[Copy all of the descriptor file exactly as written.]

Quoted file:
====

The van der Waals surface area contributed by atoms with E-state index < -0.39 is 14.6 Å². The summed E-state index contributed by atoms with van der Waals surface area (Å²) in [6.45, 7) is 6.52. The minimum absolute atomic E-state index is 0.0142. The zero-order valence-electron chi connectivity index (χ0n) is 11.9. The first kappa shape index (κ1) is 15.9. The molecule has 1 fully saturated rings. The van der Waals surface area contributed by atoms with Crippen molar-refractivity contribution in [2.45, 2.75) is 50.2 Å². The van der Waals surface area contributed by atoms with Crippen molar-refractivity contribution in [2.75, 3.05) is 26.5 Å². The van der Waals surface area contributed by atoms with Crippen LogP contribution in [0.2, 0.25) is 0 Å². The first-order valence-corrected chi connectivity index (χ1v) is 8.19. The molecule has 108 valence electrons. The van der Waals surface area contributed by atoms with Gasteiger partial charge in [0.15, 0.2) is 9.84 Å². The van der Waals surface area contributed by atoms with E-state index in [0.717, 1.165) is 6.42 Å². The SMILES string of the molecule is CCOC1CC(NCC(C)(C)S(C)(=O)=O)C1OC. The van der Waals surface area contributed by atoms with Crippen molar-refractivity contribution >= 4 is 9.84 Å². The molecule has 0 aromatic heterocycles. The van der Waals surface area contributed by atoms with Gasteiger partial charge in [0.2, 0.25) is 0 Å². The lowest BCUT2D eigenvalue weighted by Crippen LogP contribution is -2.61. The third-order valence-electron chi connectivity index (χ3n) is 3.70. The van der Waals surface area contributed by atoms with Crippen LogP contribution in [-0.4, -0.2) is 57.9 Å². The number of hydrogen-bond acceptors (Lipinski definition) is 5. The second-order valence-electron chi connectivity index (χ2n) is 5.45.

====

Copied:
The van der Waals surface area contributed by atoms with E-state index < -0.39 is 14.6 Å². The summed E-state index contributed by atoms with van der Waals surface area (Å²) in [6.45, 7) is 6.52. The minimum absolute atomic E-state index is 0.0142. The zero-order valence-electron chi connectivity index (χ0n) is 11.9. The first kappa shape index (κ1) is 15.9. The molecule has 1 fully saturated rings. The van der Waals surface area contributed by atoms with Crippen molar-refractivity contribution in [2.45, 2.75) is 50.2 Å². The van der Waals surface area contributed by atoms with Crippen molar-refractivity contribution in [2.75, 3.05) is 26.5 Å². The van der Waals surface area contributed by atoms with Crippen LogP contribution in [0.2, 0.25) is 0 Å². The first-order valence-corrected chi connectivity index (χ1v) is 8.19. The molecule has 108 valence electrons. The van der Waals surface area contributed by atoms with Gasteiger partial charge in [0.15, 0.2) is 9.84 Å². The van der Waals surface area contributed by atoms with E-state index in [0.717, 1.165) is 6.42 Å². The SMILES string of the molecule is CCOC1CC(NCC(C)(C)S(C)(=O)=O)C1OC. The van der Waals surface area contributed by atoms with Crippen molar-refractivity contribution >= 4 is 9.84 Å². The molecule has 0 aromatic heterocycles. The van der Waals surface area contributed by atoms with Gasteiger partial charge in [0.2, 0.25) is 0 Å². The lowest BCUT2D eigenvalue weighted by Crippen LogP contribution is -2.61. The third-order valence-electron chi connectivity index (χ3n) is 3.70. The van der Waals surface area contributed by atoms with Crippen LogP contribution in [-0.4, -0.2) is 57.9 Å². The number of hydrogen-bond acceptors (Lipinski definition) is 5. The second-order valence-electron chi connectivity index (χ2n) is 5.45.